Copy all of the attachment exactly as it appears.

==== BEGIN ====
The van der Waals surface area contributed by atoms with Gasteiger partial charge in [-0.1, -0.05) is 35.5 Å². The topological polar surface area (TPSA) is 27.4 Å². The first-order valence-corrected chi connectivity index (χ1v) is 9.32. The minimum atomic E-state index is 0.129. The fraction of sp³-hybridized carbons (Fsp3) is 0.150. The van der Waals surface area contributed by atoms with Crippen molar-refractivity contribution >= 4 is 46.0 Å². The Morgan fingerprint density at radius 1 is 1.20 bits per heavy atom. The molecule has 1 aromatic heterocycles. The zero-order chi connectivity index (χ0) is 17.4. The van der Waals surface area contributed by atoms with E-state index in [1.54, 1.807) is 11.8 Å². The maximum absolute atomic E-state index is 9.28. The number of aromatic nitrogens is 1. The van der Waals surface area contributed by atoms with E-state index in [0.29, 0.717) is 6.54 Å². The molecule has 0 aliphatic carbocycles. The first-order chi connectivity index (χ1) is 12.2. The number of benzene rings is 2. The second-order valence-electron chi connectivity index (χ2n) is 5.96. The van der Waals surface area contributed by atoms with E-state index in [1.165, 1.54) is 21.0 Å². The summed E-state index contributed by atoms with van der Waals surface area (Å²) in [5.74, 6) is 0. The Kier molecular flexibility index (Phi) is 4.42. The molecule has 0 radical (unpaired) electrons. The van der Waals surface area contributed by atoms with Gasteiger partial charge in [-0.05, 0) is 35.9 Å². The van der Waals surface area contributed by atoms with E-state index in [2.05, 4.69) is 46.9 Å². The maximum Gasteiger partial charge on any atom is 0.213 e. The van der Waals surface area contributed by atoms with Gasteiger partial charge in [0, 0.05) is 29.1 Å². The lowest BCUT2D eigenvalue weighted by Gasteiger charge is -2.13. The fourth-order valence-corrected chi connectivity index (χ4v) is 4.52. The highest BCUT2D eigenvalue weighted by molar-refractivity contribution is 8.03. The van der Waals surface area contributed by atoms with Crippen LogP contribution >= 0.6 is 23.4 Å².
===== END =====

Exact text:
The van der Waals surface area contributed by atoms with Gasteiger partial charge in [-0.1, -0.05) is 35.5 Å². The topological polar surface area (TPSA) is 27.4 Å². The first-order valence-corrected chi connectivity index (χ1v) is 9.32. The minimum atomic E-state index is 0.129. The fraction of sp³-hybridized carbons (Fsp3) is 0.150. The van der Waals surface area contributed by atoms with Crippen molar-refractivity contribution >= 4 is 46.0 Å². The Morgan fingerprint density at radius 1 is 1.20 bits per heavy atom. The molecule has 1 aromatic heterocycles. The zero-order chi connectivity index (χ0) is 17.4. The van der Waals surface area contributed by atoms with E-state index in [1.54, 1.807) is 11.8 Å². The maximum absolute atomic E-state index is 9.28. The number of aromatic nitrogens is 1. The van der Waals surface area contributed by atoms with E-state index in [0.29, 0.717) is 6.54 Å². The molecule has 0 aliphatic carbocycles. The first-order chi connectivity index (χ1) is 12.2. The number of benzene rings is 2. The second-order valence-electron chi connectivity index (χ2n) is 5.96. The van der Waals surface area contributed by atoms with E-state index in [1.165, 1.54) is 21.0 Å². The summed E-state index contributed by atoms with van der Waals surface area (Å²) in [5.74, 6) is 0. The Kier molecular flexibility index (Phi) is 4.42. The molecule has 0 radical (unpaired) electrons. The van der Waals surface area contributed by atoms with Gasteiger partial charge in [-0.05, 0) is 35.9 Å². The van der Waals surface area contributed by atoms with E-state index in [2.05, 4.69) is 46.9 Å². The maximum Gasteiger partial charge on any atom is 0.213 e. The van der Waals surface area contributed by atoms with Gasteiger partial charge in [0, 0.05) is 29.1 Å². The lowest BCUT2D eigenvalue weighted by Gasteiger charge is -2.13. The fourth-order valence-corrected chi connectivity index (χ4v) is 4.52. The highest BCUT2D eigenvalue weighted by molar-refractivity contribution is 8.03. The van der Waals surface area contributed by atoms with Crippen LogP contribution >= 0.6 is 23.4 Å².